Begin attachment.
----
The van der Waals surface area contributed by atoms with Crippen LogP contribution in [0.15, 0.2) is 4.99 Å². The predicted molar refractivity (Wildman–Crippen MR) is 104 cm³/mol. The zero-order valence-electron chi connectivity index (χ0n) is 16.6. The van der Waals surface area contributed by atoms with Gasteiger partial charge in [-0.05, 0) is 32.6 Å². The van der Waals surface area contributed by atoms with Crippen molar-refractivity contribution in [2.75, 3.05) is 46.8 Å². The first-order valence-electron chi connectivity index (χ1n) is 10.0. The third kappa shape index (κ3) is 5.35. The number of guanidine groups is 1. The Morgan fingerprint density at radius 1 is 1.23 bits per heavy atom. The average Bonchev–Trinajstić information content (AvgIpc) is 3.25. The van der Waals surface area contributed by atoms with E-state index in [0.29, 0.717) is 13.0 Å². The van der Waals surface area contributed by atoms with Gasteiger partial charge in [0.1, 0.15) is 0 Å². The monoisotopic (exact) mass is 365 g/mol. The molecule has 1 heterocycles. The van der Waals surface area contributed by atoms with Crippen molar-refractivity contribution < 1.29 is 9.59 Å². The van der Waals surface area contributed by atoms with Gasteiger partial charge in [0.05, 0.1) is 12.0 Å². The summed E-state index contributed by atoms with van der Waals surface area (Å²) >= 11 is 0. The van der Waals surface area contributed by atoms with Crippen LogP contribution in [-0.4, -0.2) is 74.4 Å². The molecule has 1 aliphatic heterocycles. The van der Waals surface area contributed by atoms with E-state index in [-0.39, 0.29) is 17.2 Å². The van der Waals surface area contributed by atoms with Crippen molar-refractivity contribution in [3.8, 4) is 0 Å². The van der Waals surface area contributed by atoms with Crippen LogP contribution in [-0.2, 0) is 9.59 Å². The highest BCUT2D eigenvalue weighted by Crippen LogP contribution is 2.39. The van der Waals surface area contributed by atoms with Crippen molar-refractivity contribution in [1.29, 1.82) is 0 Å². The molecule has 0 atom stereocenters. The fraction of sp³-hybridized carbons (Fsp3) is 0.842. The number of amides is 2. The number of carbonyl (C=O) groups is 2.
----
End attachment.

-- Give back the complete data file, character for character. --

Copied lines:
The van der Waals surface area contributed by atoms with Crippen LogP contribution in [0.15, 0.2) is 4.99 Å². The predicted molar refractivity (Wildman–Crippen MR) is 104 cm³/mol. The zero-order valence-electron chi connectivity index (χ0n) is 16.6. The van der Waals surface area contributed by atoms with Gasteiger partial charge in [-0.05, 0) is 32.6 Å². The van der Waals surface area contributed by atoms with Crippen molar-refractivity contribution in [2.75, 3.05) is 46.8 Å². The first-order valence-electron chi connectivity index (χ1n) is 10.0. The third kappa shape index (κ3) is 5.35. The number of guanidine groups is 1. The Morgan fingerprint density at radius 1 is 1.23 bits per heavy atom. The average Bonchev–Trinajstić information content (AvgIpc) is 3.25. The van der Waals surface area contributed by atoms with E-state index in [0.29, 0.717) is 13.0 Å². The van der Waals surface area contributed by atoms with Gasteiger partial charge in [0.1, 0.15) is 0 Å². The monoisotopic (exact) mass is 365 g/mol. The molecule has 1 heterocycles. The van der Waals surface area contributed by atoms with Crippen molar-refractivity contribution < 1.29 is 9.59 Å². The van der Waals surface area contributed by atoms with Gasteiger partial charge in [0.05, 0.1) is 12.0 Å². The summed E-state index contributed by atoms with van der Waals surface area (Å²) >= 11 is 0. The van der Waals surface area contributed by atoms with Crippen LogP contribution in [-0.4, -0.2) is 74.4 Å². The molecule has 1 aliphatic heterocycles. The van der Waals surface area contributed by atoms with E-state index in [-0.39, 0.29) is 17.2 Å². The van der Waals surface area contributed by atoms with Crippen molar-refractivity contribution in [3.8, 4) is 0 Å². The van der Waals surface area contributed by atoms with Crippen LogP contribution in [-0.2, 0) is 9.59 Å². The highest BCUT2D eigenvalue weighted by Crippen LogP contribution is 2.39. The van der Waals surface area contributed by atoms with Crippen molar-refractivity contribution in [1.29, 1.82) is 0 Å². The molecule has 0 atom stereocenters. The fraction of sp³-hybridized carbons (Fsp3) is 0.842. The number of amides is 2. The number of carbonyl (C=O) groups is 2.